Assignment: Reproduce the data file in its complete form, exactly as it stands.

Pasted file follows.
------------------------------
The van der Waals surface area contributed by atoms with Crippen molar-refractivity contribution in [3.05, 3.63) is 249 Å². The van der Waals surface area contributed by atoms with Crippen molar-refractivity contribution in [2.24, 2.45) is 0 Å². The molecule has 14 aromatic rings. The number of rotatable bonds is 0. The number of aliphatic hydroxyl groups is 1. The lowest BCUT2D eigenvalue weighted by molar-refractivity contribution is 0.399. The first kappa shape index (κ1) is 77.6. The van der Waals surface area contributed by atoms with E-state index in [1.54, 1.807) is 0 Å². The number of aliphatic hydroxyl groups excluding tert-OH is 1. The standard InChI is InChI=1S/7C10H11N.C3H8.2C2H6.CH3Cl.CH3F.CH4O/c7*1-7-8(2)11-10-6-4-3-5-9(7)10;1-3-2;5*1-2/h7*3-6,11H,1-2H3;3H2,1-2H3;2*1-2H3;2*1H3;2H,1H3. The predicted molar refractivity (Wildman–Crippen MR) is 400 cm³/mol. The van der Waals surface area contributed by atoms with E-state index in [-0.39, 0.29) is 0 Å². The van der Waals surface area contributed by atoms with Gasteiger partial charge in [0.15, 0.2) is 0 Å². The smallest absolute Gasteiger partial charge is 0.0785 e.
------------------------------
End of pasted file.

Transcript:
The van der Waals surface area contributed by atoms with Crippen molar-refractivity contribution in [3.05, 3.63) is 249 Å². The van der Waals surface area contributed by atoms with Crippen molar-refractivity contribution in [2.24, 2.45) is 0 Å². The molecule has 14 aromatic rings. The number of rotatable bonds is 0. The number of aliphatic hydroxyl groups is 1. The lowest BCUT2D eigenvalue weighted by molar-refractivity contribution is 0.399. The first kappa shape index (κ1) is 77.6. The van der Waals surface area contributed by atoms with E-state index in [1.54, 1.807) is 0 Å². The number of aliphatic hydroxyl groups excluding tert-OH is 1. The standard InChI is InChI=1S/7C10H11N.C3H8.2C2H6.CH3Cl.CH3F.CH4O/c7*1-7-8(2)11-10-6-4-3-5-9(7)10;1-3-2;5*1-2/h7*3-6,11H,1-2H3;3H2,1-2H3;2*1-2H3;2*1H3;2H,1H3. The predicted molar refractivity (Wildman–Crippen MR) is 400 cm³/mol. The van der Waals surface area contributed by atoms with E-state index in [-0.39, 0.29) is 0 Å². The van der Waals surface area contributed by atoms with Gasteiger partial charge in [0.15, 0.2) is 0 Å². The smallest absolute Gasteiger partial charge is 0.0785 e.